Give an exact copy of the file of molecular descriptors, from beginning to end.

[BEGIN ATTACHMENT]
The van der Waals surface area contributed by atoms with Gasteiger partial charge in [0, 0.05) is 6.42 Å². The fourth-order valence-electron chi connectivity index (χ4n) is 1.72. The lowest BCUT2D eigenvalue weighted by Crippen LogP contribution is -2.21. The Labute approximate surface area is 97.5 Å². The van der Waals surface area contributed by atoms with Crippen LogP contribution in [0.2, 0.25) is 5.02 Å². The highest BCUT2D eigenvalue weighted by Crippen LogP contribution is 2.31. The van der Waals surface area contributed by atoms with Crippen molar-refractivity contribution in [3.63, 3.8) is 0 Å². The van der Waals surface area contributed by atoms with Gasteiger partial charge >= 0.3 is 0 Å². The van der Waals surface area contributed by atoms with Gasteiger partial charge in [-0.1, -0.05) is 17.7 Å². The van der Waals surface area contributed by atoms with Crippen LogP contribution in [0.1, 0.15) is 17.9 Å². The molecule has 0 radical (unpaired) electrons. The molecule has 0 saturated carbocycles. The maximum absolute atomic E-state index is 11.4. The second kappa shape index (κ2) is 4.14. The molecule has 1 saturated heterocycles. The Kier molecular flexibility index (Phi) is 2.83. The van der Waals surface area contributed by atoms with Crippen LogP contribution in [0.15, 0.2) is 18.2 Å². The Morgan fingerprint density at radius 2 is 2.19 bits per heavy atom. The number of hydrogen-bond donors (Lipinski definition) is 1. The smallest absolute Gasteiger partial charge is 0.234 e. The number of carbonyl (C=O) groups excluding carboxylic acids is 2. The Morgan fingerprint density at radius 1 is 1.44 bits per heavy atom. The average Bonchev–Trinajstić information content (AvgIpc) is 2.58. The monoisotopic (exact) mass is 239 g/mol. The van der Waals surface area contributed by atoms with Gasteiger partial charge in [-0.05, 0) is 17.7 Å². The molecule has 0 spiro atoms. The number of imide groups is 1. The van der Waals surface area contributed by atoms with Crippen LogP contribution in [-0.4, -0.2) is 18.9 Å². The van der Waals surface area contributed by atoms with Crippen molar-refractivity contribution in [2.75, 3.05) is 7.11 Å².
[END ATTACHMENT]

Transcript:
The van der Waals surface area contributed by atoms with Gasteiger partial charge in [0, 0.05) is 6.42 Å². The fourth-order valence-electron chi connectivity index (χ4n) is 1.72. The lowest BCUT2D eigenvalue weighted by Crippen LogP contribution is -2.21. The Labute approximate surface area is 97.5 Å². The van der Waals surface area contributed by atoms with Crippen LogP contribution in [0.2, 0.25) is 5.02 Å². The highest BCUT2D eigenvalue weighted by Crippen LogP contribution is 2.31. The van der Waals surface area contributed by atoms with Crippen molar-refractivity contribution in [3.63, 3.8) is 0 Å². The van der Waals surface area contributed by atoms with Gasteiger partial charge >= 0.3 is 0 Å². The van der Waals surface area contributed by atoms with Gasteiger partial charge in [-0.1, -0.05) is 17.7 Å². The van der Waals surface area contributed by atoms with Crippen LogP contribution in [0.1, 0.15) is 17.9 Å². The molecule has 0 radical (unpaired) electrons. The molecule has 0 saturated carbocycles. The maximum absolute atomic E-state index is 11.4. The second kappa shape index (κ2) is 4.14. The molecule has 1 saturated heterocycles. The Kier molecular flexibility index (Phi) is 2.83. The van der Waals surface area contributed by atoms with Crippen LogP contribution in [0.15, 0.2) is 18.2 Å². The Morgan fingerprint density at radius 2 is 2.19 bits per heavy atom. The number of hydrogen-bond donors (Lipinski definition) is 1. The smallest absolute Gasteiger partial charge is 0.234 e. The number of carbonyl (C=O) groups excluding carboxylic acids is 2. The Morgan fingerprint density at radius 1 is 1.44 bits per heavy atom. The average Bonchev–Trinajstić information content (AvgIpc) is 2.58. The monoisotopic (exact) mass is 239 g/mol. The van der Waals surface area contributed by atoms with Gasteiger partial charge in [-0.05, 0) is 17.7 Å². The molecule has 0 spiro atoms. The number of imide groups is 1. The van der Waals surface area contributed by atoms with Crippen LogP contribution in [-0.4, -0.2) is 18.9 Å². The van der Waals surface area contributed by atoms with Crippen molar-refractivity contribution in [2.75, 3.05) is 7.11 Å².